Russian President Vladimir Putin previously slammed the EU’s plan to limit the price of Russian gas.
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The G7 and the EU are in discussions to impose price caps on Russian oil and natural gas.
Russia’s Gazprom threatened to stop gas supplies to Europe if the price caps are imposed, per Reuters.
President Putin last month also threatened to cut off energy supplies if these price caps were imposed.
Russian state-owned energy giant Gazprom on Sunday threatened to halt natural-gas exports to the European Union if the bloc imposes a price cap on the fuel, Reuters reported, echoing a similar warning from Russian President Vladimir Putin last month.
The G7 — which includes the US, UK, Canada, France, Germany, Italy, and Japan — and the EU are in discussions to impose price caps on Russian oil and natural gas. Alexei Miller, the CEO of Gazprom, described the caps as “a one-sided decision,” per Reuters.
“Such a one-sided decision is of course a violation of existing contracts, which would lead to a termination of supplies,” Miller said on Russian state television, per Reuters.
Miller’s comments came a month after Russian President Vladimir Putin lashed out at the EU’s natural gas price cap plans, calling them “stupid.” He also threatened to cut off all energy supplies if price caps were imposed.
“Will there be any political decisions that contradict the contracts? Yes, we just won’t fulfil them. We will not supply anything at all if it contradicts our interests,” Putin said on September 7, according to Reuters. “We will not supply gas, oil, coal, heating oil — we will not supply anything.”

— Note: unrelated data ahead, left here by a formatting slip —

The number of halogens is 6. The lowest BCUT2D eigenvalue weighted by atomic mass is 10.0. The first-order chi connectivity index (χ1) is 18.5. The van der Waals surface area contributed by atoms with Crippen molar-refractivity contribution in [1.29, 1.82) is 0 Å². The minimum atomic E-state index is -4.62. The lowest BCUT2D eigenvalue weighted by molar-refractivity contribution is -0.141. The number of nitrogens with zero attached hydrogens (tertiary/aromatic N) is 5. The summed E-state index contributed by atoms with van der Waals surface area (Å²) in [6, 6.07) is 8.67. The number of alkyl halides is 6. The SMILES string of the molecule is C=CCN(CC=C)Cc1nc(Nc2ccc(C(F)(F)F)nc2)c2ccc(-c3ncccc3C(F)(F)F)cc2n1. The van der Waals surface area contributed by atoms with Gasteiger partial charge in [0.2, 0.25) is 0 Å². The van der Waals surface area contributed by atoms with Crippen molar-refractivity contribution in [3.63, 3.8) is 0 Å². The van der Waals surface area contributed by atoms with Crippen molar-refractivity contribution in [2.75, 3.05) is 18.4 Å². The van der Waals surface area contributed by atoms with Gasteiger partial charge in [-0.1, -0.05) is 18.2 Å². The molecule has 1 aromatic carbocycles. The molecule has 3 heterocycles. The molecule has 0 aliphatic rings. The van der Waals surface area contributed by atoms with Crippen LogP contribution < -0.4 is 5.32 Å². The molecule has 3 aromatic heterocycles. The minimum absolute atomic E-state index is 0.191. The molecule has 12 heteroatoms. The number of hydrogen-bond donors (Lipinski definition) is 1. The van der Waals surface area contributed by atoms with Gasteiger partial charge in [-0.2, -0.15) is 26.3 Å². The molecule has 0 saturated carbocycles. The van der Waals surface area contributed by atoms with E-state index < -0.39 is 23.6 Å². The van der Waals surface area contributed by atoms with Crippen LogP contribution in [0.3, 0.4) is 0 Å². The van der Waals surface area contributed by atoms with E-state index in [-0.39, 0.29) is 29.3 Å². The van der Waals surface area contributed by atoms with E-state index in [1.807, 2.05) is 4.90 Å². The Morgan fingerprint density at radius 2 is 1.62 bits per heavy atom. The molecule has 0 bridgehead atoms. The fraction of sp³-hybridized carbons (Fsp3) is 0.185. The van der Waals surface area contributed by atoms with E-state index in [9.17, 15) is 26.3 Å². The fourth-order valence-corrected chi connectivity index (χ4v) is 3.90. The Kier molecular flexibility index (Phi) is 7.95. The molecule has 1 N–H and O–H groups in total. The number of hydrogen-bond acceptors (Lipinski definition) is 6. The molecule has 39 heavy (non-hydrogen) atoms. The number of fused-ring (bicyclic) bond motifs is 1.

The US and EU have been moving away from Russian fuel since Russia invaded Ukraine on February 24. The US has already banned imports of Russian oil, while the EU has imposed an embargo on most imports of the fuel by the end of 2022. The EU — which imported some 40% of its natural gas from Russia last year — is also planning to cut its dependence on Russian natural gas.
The moves aim to cut Russia’s energy revenue, which funds the Ukraine war. Energy is a key pillar of Russia’s economy, accounting for over one-fifth of its GDP.
Gazprom has already halted deliveries via the key Nord Stream 1 pipeline, which was damaged by what’s been widely considered an act of sabotage following leaks which were discovered on September 26. Russian gas deliveries to Europe have fallen by about half this year so far, Gazprom said on September 8.
EU countries are preparing for a tough winter ahead due to the natural-gas crunch, with many turning to alternative heating sources like coal and firewood amid soaring energy prices.
Benchmark Dutch natural-gas futures have more than doubled this year.